MINNEAPOLIS (WCCO) — Minneapolis Mayor Jacob Frey delivered his 2019 proposed budget address Wednesday, saying he hopes his plan will “lay a strong foundation for a stronger city.”
Frey said the “foundation” rests on three pillars: historic investment in affordable housing, improving police-community relations and a commitment to good, transparent governance.
The budget plan allows for $1.6 billion for all city funds, which is a 9.8 percent increase from former Mayor Betsy Hodges’ 2018 adopted budget of $1.4 billion. Frey’s proposal addresses significant future financial and operating challenges, which he says is important to consider when making comparisons between the two years.
The first focus of Frey’s recommended budget plan is on affordable housing. The plan includes over $40 million from one-time and ongoing resources allocated to help create home ownership opportunities, stable rent prices and support services for aging Minneapolis residents, among others.
“As our city’s population continues to grow at a rate not seen since the early 20th century, Minneapolis is confronting an unprecedented affordable housing crisis,” Frey said. “While neighborhoods across Minneapolis continue to feel the benefits of a growing economy, too many people in our city are not included in that growth.”
Frey said now is the time to take advantage of the market, and drive it toward a people-centered housing approach.
The budget also includes investment in community-police relations by allocating funding for health-and-wellness training programs for officers, while continuing to outfit all officers with body cameras. Additionally, funding will go toward victims of drug addiction, domestic violence, youth and group violence and human trafficking to ensure they have the resources and outreach opportunities they need.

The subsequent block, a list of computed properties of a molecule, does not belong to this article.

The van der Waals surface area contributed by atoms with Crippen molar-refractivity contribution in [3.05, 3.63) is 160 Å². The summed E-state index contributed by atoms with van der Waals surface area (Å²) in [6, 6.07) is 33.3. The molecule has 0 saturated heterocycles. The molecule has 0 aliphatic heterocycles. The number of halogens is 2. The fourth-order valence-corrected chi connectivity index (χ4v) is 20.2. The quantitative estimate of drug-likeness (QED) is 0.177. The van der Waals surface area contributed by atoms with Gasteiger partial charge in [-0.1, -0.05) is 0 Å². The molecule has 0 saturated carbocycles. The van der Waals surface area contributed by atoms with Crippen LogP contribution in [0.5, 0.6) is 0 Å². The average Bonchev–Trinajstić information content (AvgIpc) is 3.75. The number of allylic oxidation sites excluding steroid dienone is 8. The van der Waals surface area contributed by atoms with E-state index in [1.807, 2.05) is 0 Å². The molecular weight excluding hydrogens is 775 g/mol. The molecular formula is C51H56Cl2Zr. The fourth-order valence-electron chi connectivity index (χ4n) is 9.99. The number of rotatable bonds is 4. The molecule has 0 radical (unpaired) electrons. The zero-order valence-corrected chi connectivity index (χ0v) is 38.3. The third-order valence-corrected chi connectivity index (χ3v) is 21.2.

Frey’s proposal states $25,000 will go toward creating an office of violence prevention and intervention.
“The creation of this new office would serve to make sure the right hand is talking to the left, that the departments doing this work are coordinating with one another, and, it would serve as a formal acknowledgement of our shared belief that violence is a public health epidemic,” Frey said.
In an effort to grow the economy through inclusion, Frey says the city will make investments to create a municipal city identification card to help residents like immigrants, youth, seniors who no longer drive, transgender residents and the homeless who otherwise have trouble obtaining an ID.
“The city ID card will grant our residents benefits, opportunities and hopefully some piece of mind,” Frey said.
Frey’s plan also allocates funds to businesses in communities of color to help drive more inclusive economic growth.
“We must ensure that communities of color are not being used as scapegoats and data points, but are supported as owners, leaders and partners in prosperity,” Frey said.
As for the newly enacted minimum wage hike, Frey says the city will invest in investigators to make sure there is no wage theft by business owners, while also proposing investments to provide training and support resources to those who seek well-paying jobs for themselves and their families.
Mayor Frey’s plan also includes funding for repairing infrastructure and updates to technology relating to accessing the city’s services.
“These investments in our city today can serve as guarantees for a strong foundation,” Frey said. “That foundation rests on community-led and-community-backed agreements; a commitment to good governance, with an effective, open and transparent way of governing; and data driven investments in Minneapolis. That solid foundation also rests on working together to make this the best possible budget for our city.”